PAD 1: She Majored in Music

It’s that time of year again, folks–National Poetry Month! As in previous year, Writer’s Digest sponsors the Poem-A-Day (PAD) challenge on it’s “Poetic Asides” blog. I’ll do my best to keep up. At the very least, I’m starting on time! I read the prompt this morning and ruminated all day, and then when I finally went into my “office” to write, I came across a spam-ish email from a former student which sparked some lovely memories of teaching the young woman how to play the flute during after school sessions. Since today’s prompt is to write a reminiscing poem, this random email struck just the right chord.

She Majored in Music

 

A clear, soft tone

Of a silver flute.

Crisp and clean.

We’d meet after school

And practice and learn.

Sweet music almost as melodious

As her laughter.

Her joy was contagious,

Even after a long day,

Especially then.

I think that I, the teacher,

Learned more from her

Than she ever did from me.

She’s like a lily,

So clean and defined,

That knows what it is, and

Is proud of it.

The flowers stand tall;

The scent is unmistakable.

The purity and goodness

It symbolizes.

She shared with me:

Her joy, her music, and her faith.

Simple and profound

And topped with a hat.

 

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Medicine and Music

Last month  we went to a memorial service for my father-in-law given by the medical school to which he had donated his body.  You see,  he died two years ago this past April, and per his wishes,  his body was donated to Hofstra Medical School. After two years, the school holds a service for the families and friends. There were eight families present,  and to my surprise,  many medical students as well. The room was filled to overflowing.

I didn’t know what to expect. But I certainly hadn’t thought about medical students reading poetry or playing music. This was a real memorial service complete with music and personal reflections.  Several students played musical instruments and sang. One read her reflection on her own relative’s decision to donate. Unfortunately,  the med student who had written a poem for the occasion was called away,  and we did not get to hear it, but what we did hear was lovely,  heartfelt, and a testament to the creative spirit and to those generous people who donated their bodies to the school who became these medical students’ “first patients.” My sister-in-law also read a beautiful reflection on my father-in-law and his decision to donate.

In talking with the young med student who was one of those for whom my father-in-law was “first patient,” we expressed our surprise at the creative, mostly musical, hobbies of these med students. He told us that he too plays an instrument (I forget now which one). Though he has little time to pursue music, it is a welcome diversion whenever he can find the time. Music, like most creative endeavors, requires a concentration on the moment at hand. It is a release, momentarily, from the stresses and rigors of med school. Of course that makes perfect sense. Why wouldn’t med students be like the rest of us who yearn to express ourselves in some creative fashion? Why wouldn’t med students need the creative release of playing guitar, violin, piano, or writing a poem, or drawing a picture after hours of studying organic chemistry? I had not thought of it before. Medical shows like ER and Grey’s Anatomy focus on the quick moving, cut throat, and life-saving world of medicine. We become conditioned to look at med students/doctors as narrowly focused on their specialties in medicine. But real doctors, real med students are more complex than that; they are multi-faceted human beings. The beauty of creativity is how it allows all of us to experience the world from different perspectives. This is a wonderful skill for anyone, but especially for the people who help us when we are at our lowest.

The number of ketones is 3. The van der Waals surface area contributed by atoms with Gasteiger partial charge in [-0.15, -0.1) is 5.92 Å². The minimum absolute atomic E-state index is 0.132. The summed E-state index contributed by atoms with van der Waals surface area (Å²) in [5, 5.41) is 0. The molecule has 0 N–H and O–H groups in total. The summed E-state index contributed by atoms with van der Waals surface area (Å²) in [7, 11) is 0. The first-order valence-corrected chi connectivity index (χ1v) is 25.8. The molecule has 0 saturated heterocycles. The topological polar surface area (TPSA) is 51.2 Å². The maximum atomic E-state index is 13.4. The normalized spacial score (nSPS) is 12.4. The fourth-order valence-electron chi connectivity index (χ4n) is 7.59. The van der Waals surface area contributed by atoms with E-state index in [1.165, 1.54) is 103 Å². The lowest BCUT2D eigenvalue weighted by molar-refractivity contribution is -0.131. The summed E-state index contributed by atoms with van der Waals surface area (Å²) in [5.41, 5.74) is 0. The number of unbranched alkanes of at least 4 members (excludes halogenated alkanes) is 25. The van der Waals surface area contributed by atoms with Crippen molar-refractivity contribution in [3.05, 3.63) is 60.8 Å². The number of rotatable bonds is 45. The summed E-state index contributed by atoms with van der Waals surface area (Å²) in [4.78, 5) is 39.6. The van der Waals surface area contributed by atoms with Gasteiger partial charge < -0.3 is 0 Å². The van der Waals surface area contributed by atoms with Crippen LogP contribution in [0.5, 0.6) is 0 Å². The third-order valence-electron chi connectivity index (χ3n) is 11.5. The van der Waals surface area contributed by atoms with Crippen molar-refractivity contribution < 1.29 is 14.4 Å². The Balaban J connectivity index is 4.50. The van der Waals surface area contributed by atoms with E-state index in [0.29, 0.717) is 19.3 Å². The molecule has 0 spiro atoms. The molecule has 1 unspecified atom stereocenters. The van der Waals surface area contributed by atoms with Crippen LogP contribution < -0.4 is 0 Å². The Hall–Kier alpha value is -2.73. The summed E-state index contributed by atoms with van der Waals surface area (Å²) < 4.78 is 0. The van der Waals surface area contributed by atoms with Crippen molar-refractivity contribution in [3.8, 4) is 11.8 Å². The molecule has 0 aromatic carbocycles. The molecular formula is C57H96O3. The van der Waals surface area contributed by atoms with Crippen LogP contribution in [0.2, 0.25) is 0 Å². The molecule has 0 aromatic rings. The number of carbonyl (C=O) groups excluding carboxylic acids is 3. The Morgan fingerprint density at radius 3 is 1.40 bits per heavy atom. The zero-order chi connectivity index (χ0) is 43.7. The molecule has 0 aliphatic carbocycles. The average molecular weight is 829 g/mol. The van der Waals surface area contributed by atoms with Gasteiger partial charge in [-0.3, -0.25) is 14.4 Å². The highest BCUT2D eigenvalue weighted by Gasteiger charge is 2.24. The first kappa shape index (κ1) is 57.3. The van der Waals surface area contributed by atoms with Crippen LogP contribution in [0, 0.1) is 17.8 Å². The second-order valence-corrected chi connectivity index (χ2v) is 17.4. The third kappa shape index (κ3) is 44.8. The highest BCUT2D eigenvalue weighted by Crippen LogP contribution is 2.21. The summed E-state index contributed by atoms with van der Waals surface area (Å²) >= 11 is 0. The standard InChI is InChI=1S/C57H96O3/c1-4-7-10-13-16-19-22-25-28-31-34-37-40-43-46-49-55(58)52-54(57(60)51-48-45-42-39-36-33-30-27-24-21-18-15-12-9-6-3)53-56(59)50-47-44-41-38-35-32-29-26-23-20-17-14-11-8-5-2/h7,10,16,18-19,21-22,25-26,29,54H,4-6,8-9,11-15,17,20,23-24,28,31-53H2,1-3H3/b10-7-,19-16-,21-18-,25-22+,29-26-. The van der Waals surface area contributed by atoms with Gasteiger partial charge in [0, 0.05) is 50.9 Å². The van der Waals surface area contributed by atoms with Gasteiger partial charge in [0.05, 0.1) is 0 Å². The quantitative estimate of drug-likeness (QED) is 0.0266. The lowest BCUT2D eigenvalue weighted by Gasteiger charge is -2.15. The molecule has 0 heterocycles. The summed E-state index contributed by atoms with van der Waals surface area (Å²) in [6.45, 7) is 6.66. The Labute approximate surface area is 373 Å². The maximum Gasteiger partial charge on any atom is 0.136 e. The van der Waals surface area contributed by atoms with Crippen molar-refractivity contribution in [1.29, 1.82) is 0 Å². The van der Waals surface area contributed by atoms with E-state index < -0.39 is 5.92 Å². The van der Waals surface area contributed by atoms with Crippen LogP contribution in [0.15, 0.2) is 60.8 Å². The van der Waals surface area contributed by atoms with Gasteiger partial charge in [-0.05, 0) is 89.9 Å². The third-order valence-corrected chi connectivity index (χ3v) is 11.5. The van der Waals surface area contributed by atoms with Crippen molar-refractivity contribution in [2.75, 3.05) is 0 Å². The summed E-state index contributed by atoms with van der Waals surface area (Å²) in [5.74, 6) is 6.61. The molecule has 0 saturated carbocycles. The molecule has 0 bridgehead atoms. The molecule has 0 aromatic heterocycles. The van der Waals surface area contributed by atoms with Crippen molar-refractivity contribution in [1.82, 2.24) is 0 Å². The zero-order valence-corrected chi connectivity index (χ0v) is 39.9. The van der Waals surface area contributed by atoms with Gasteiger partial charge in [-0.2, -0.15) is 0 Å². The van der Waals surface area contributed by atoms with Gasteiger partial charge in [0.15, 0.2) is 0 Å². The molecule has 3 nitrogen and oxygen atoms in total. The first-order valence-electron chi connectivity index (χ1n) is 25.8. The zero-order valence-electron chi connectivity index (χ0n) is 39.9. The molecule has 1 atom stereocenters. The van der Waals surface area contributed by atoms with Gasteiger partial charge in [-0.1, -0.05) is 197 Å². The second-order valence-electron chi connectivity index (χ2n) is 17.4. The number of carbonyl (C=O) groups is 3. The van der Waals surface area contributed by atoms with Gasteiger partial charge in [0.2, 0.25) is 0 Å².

PAD 28: Matter/Anti-Matter

It’s the last two-fer Tuesday of the month. Today prompts are matter (what things are made of) or anti-matter. I went with the former.

What Things Are Made Of

 

It matters, you know,

What things are made of.

Is the sweater acrylic? Or Wool?

The dryer cycle will let you know

If you don’t already,

But it matters, what things are made of.

It matters, too, if the gold

On the edge of the plate is paint

Or real. Will it create a spark, a fire

In the microwave, or not?

And what about you?

What are you made of?

Do you believe what you tell me,

Or do you tell me what you think

I believe?

Are we real to each other? Or

Just visions of what we think

The other believes real?

I will come clean.

I will be true.

What am I made of?

Catholicism, Literature, Art,

Music, Writing, Family,

Books, Yarn, Crochet, Sewing…

But most of all, I am made of

You and me…

And our baby, our kitty, our Leo.

I am made of our family,

As we define it.

Solitary, Solitude, Solitaire

Today’s creativity musings revolve around the idea of being alone. Much of the time creativity is a solitary practice. We write by ourselves, often paint by ourselves, frequently sew by ourselves, practice instruments by ourselves. Yet the finished products are released to a wider world. It’s a strange dichotomy, isn’t it. We work in solitude. We are alone in our rooms, studios, at our desks–or we convince ourselves that we are out in the world by writing in bars and coffee shops, but ultimately, the work is done alone.